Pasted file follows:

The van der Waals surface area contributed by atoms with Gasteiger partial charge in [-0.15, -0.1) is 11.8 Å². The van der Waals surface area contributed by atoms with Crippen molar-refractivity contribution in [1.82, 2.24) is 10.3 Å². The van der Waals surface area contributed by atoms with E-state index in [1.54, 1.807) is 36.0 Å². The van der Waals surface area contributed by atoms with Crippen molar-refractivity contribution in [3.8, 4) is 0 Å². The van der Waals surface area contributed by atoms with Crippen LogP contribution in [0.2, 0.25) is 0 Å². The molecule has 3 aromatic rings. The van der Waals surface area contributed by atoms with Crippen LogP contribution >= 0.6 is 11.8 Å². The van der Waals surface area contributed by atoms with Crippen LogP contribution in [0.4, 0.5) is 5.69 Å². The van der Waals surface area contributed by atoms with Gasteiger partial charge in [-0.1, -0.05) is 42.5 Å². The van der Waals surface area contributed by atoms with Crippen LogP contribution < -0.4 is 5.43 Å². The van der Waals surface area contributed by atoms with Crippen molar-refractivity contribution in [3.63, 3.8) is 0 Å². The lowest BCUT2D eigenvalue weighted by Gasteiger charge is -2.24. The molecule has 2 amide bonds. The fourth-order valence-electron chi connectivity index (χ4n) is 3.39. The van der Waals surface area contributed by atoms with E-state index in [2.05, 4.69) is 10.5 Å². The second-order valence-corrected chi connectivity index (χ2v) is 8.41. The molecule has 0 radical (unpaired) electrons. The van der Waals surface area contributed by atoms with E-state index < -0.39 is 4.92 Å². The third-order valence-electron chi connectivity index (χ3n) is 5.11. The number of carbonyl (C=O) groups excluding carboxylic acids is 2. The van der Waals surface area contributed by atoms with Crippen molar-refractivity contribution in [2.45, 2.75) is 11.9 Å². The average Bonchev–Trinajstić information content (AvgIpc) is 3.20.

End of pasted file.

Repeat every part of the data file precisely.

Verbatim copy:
The van der Waals surface area contributed by atoms with Gasteiger partial charge in [-0.15, -0.1) is 11.8 Å². The van der Waals surface area contributed by atoms with Crippen molar-refractivity contribution in [1.82, 2.24) is 10.3 Å². The van der Waals surface area contributed by atoms with E-state index in [1.54, 1.807) is 36.0 Å². The van der Waals surface area contributed by atoms with Crippen molar-refractivity contribution in [3.8, 4) is 0 Å². The van der Waals surface area contributed by atoms with Crippen LogP contribution in [0.2, 0.25) is 0 Å². The molecule has 3 aromatic rings. The van der Waals surface area contributed by atoms with Crippen LogP contribution >= 0.6 is 11.8 Å². The van der Waals surface area contributed by atoms with Crippen LogP contribution in [0.4, 0.5) is 5.69 Å². The van der Waals surface area contributed by atoms with Gasteiger partial charge in [-0.1, -0.05) is 42.5 Å². The van der Waals surface area contributed by atoms with Crippen LogP contribution < -0.4 is 5.43 Å². The van der Waals surface area contributed by atoms with Crippen molar-refractivity contribution in [3.63, 3.8) is 0 Å². The lowest BCUT2D eigenvalue weighted by Gasteiger charge is -2.24. The molecule has 2 amide bonds. The fourth-order valence-electron chi connectivity index (χ4n) is 3.39. The van der Waals surface area contributed by atoms with E-state index in [2.05, 4.69) is 10.5 Å². The second-order valence-corrected chi connectivity index (χ2v) is 8.41. The molecule has 0 radical (unpaired) electrons. The van der Waals surface area contributed by atoms with E-state index < -0.39 is 4.92 Å². The third-order valence-electron chi connectivity index (χ3n) is 5.11. The number of carbonyl (C=O) groups excluding carboxylic acids is 2. The van der Waals surface area contributed by atoms with Crippen molar-refractivity contribution in [2.45, 2.75) is 11.9 Å². The average Bonchev–Trinajstić information content (AvgIpc) is 3.20.